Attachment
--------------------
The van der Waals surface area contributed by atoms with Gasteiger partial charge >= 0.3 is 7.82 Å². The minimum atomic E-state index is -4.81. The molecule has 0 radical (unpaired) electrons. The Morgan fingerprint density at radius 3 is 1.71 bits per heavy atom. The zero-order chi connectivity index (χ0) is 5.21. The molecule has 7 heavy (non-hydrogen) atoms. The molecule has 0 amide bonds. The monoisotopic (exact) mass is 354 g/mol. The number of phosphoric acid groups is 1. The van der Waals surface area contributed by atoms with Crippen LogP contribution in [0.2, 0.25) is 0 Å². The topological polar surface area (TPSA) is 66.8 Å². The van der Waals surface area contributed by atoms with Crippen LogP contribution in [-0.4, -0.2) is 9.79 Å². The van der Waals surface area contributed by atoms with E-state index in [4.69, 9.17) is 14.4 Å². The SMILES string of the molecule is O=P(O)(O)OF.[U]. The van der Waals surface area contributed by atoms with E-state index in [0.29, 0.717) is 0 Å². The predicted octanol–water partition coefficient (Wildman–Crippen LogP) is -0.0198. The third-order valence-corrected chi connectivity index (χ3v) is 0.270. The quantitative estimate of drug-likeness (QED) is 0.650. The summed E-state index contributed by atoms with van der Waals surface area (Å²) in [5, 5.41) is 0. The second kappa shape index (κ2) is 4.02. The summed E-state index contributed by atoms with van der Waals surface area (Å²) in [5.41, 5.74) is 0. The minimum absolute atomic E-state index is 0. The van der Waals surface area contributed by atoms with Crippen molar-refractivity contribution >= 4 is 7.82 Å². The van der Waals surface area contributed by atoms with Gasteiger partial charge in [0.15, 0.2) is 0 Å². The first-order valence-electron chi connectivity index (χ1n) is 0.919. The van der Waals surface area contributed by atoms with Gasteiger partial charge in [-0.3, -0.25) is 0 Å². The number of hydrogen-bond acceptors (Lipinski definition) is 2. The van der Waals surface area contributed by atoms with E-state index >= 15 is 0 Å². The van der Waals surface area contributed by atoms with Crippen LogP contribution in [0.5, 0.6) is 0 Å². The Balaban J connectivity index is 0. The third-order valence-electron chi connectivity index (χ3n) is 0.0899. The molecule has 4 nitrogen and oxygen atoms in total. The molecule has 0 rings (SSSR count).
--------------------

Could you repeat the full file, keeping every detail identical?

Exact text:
The van der Waals surface area contributed by atoms with Gasteiger partial charge >= 0.3 is 7.82 Å². The minimum atomic E-state index is -4.81. The molecule has 0 radical (unpaired) electrons. The Morgan fingerprint density at radius 3 is 1.71 bits per heavy atom. The zero-order chi connectivity index (χ0) is 5.21. The molecule has 7 heavy (non-hydrogen) atoms. The molecule has 0 amide bonds. The monoisotopic (exact) mass is 354 g/mol. The number of phosphoric acid groups is 1. The van der Waals surface area contributed by atoms with Crippen LogP contribution in [0.2, 0.25) is 0 Å². The topological polar surface area (TPSA) is 66.8 Å². The van der Waals surface area contributed by atoms with Crippen LogP contribution in [-0.4, -0.2) is 9.79 Å². The van der Waals surface area contributed by atoms with E-state index in [4.69, 9.17) is 14.4 Å². The SMILES string of the molecule is O=P(O)(O)OF.[U]. The van der Waals surface area contributed by atoms with E-state index in [0.29, 0.717) is 0 Å². The predicted octanol–water partition coefficient (Wildman–Crippen LogP) is -0.0198. The third-order valence-corrected chi connectivity index (χ3v) is 0.270. The quantitative estimate of drug-likeness (QED) is 0.650. The summed E-state index contributed by atoms with van der Waals surface area (Å²) in [5, 5.41) is 0. The second kappa shape index (κ2) is 4.02. The summed E-state index contributed by atoms with van der Waals surface area (Å²) in [5.41, 5.74) is 0. The minimum absolute atomic E-state index is 0. The van der Waals surface area contributed by atoms with Crippen molar-refractivity contribution >= 4 is 7.82 Å². The van der Waals surface area contributed by atoms with Gasteiger partial charge in [0.15, 0.2) is 0 Å². The first-order valence-electron chi connectivity index (χ1n) is 0.919. The van der Waals surface area contributed by atoms with Gasteiger partial charge in [-0.3, -0.25) is 0 Å². The number of hydrogen-bond acceptors (Lipinski definition) is 2. The van der Waals surface area contributed by atoms with E-state index >= 15 is 0 Å². The van der Waals surface area contributed by atoms with Crippen LogP contribution in [0.5, 0.6) is 0 Å². The Balaban J connectivity index is 0. The third-order valence-electron chi connectivity index (χ3n) is 0.0899. The molecule has 4 nitrogen and oxygen atoms in total. The molecule has 0 rings (SSSR count).